Featured Selections | The Sun Magazine #1

Featured Selections

From the Archives

Essays, Memoirs, & True Stories

The Classified Ad

The Sumner Press, the weekly paper from my hometown in southeastern Illinois, continues to arrive in my mailbox in Ohio even though I’m not a subscriber. A few years ago, when my wife and I were the grand marshals for the Sumner fall-festival parade, the publisher gave us a complimentary one-year subscription. The subscription has run out, but the paper keeps coming, as if a higher power has decided I need it in my life.

By Lee Martin September 2009
Essays, Memoirs, & True Stories

The Way Home

Jessica and I periodically take walks together. Her small dog, Ortiz, sometimes joins us. He spends his days eating shoes, peeing on the carpet, and jumping the backyard fence. But no matter where we go, I notice that he always knows the way home.

By Jane Ratcliffe July 2019
Essays, Memoirs, & True Stories

You Are An Awful Parent

Suddenly you have a crisis: You’re tired of parenting. You’ve had it with this kid. You would give her back, but there’s no one to give her to. It’s too humiliating to offer her up for adoption. I am a fucking awful parent, you think. And you are a fucking awful parent. Join the club. There are about 150 million of us in the U.S.A. at the moment.

By Sparrow February 2008
Poetry

Snowstorm

Heavy, wet snow all morning, then by noon / the clouds wrung dry, whipped away, / the sky so brilliant after the viewing / and graveside service for our youngest

By John Bargowski January 2012
Essays, Memoirs, & True Stories

The Cat Years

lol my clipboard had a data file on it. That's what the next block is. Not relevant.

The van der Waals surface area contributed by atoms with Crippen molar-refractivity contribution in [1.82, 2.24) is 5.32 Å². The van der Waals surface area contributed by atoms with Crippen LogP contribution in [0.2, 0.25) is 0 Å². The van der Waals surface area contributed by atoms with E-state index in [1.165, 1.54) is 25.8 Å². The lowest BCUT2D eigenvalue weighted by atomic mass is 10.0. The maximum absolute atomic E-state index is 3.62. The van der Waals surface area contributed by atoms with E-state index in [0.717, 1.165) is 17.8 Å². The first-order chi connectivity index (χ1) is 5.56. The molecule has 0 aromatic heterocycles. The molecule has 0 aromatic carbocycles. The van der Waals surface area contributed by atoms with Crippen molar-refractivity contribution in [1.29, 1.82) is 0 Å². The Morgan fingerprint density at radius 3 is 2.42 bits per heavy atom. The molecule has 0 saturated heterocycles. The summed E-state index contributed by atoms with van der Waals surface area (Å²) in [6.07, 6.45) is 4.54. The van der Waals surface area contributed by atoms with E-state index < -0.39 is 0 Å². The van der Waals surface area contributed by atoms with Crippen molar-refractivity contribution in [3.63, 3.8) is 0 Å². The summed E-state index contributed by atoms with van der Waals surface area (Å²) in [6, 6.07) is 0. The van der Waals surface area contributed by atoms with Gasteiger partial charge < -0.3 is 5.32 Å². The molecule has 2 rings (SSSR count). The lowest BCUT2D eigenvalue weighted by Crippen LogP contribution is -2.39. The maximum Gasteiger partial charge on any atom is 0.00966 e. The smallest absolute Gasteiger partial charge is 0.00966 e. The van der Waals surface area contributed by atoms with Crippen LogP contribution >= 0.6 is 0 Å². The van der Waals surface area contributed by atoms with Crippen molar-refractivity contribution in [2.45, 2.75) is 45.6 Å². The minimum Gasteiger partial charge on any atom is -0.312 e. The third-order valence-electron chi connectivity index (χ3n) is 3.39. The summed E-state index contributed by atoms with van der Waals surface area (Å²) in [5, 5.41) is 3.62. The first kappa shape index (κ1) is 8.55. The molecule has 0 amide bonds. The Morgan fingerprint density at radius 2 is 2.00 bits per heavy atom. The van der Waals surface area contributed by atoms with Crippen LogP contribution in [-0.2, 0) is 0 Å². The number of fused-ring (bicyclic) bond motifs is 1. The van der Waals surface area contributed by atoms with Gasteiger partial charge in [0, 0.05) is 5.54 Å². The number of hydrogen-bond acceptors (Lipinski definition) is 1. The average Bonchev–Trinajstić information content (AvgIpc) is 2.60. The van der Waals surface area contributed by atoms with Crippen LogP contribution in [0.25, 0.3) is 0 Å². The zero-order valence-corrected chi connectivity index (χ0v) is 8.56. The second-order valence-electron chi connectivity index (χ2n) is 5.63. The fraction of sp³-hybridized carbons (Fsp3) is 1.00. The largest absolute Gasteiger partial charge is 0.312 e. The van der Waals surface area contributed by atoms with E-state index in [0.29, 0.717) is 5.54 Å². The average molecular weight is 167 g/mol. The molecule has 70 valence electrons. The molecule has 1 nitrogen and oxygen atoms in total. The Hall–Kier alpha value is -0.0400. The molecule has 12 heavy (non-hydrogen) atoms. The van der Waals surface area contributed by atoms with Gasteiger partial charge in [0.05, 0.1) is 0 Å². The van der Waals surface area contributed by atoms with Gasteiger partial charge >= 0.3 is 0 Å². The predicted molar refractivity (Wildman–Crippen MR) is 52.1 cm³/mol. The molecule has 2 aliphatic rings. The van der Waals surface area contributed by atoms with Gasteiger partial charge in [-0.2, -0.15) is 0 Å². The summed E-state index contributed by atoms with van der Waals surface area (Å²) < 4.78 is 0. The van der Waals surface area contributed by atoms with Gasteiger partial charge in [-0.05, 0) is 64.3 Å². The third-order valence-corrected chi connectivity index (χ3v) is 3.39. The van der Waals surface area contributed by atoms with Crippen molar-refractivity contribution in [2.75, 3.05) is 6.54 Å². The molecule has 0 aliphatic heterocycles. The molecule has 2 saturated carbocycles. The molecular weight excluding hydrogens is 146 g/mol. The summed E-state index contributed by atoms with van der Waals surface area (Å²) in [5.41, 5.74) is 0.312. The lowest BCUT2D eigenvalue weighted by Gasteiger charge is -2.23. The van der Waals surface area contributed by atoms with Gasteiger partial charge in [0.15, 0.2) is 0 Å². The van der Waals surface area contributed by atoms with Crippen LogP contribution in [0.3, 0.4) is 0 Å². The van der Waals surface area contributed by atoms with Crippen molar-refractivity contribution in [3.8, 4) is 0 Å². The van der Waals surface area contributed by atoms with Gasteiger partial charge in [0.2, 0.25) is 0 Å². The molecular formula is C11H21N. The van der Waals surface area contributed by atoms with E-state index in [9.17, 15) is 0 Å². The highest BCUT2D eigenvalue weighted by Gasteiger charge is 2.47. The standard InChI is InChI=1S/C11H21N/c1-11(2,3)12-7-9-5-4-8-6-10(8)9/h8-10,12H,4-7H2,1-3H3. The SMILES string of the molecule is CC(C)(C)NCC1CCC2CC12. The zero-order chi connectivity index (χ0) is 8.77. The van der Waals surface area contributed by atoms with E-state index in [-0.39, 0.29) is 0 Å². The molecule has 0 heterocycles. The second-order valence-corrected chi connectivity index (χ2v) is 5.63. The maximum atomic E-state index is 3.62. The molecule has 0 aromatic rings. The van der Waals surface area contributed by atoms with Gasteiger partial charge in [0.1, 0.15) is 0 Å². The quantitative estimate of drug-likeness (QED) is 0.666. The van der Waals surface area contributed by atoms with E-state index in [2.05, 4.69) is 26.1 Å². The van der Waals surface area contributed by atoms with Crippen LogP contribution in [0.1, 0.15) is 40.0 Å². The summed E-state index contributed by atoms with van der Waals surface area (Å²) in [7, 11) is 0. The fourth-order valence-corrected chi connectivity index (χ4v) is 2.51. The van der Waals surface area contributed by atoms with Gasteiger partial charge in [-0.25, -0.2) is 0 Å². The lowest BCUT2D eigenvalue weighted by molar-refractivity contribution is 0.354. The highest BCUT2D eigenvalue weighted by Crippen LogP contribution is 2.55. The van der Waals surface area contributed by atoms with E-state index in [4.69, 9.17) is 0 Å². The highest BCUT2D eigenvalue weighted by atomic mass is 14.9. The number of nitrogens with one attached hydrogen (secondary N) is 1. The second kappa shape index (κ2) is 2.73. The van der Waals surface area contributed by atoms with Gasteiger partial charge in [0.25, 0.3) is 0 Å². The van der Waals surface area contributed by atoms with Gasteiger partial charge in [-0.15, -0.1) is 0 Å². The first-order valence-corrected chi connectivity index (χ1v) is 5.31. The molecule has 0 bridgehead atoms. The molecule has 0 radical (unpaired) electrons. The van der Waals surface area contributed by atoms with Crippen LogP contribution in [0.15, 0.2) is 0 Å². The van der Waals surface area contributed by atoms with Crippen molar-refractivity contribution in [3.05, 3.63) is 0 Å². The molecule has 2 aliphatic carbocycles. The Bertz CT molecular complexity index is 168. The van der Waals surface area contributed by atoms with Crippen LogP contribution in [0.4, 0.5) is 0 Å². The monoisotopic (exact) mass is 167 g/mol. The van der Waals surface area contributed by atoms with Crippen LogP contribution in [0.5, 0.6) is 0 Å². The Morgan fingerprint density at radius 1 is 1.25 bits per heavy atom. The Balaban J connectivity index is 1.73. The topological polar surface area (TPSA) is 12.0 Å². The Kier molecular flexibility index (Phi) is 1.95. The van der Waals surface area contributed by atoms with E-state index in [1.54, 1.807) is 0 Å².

He stops short, horrified that he has interrupted his employer during an emotional moment. Bishop quickly wipes away her tears and says, in Portuguese, Don’t worry, José. I’m only crying in English.

By Christine Marshall January 2020
Essays, Memoirs, & True Stories

The Unknowing

Watching my wife, I have finally found the key to the map. I understand why men have spent millennia constructing systems to strip the power from this body: Look how she pulls her spine up to the sky. Look how effortlessly she strings herself between the ordinary and the divine.

By Laura Price Steele June 2021
Essays, Memoirs, & True Stories

Her Pillow

Our grandmother’s pillow, more than anything else, smelled like her. Her scent was talcum powder and lavender and rosary beads and butter and rectitude.

By Brian Doyle June 2014
The Sun Interview

Big Lies

Benjamin Carter Hett On What We Can Learn From Hitler’s Rise To Power

Hitler could only make angry arguments. Trump, too, can’t make an appeal to reason. All he can do is push the anger button and throw abuse at people. In a sense, he is just lucky that the one thing he can do is something that resonates with a certain segment of the population.

By David Barsamian June 2019
The Dog-Eared Page

Racing Toward The Future

[History] rushes on, as it always did, with two forces racing toward the future, one splendidly uniformed, the other ragged but inspired.

By Howard Zinn November 2019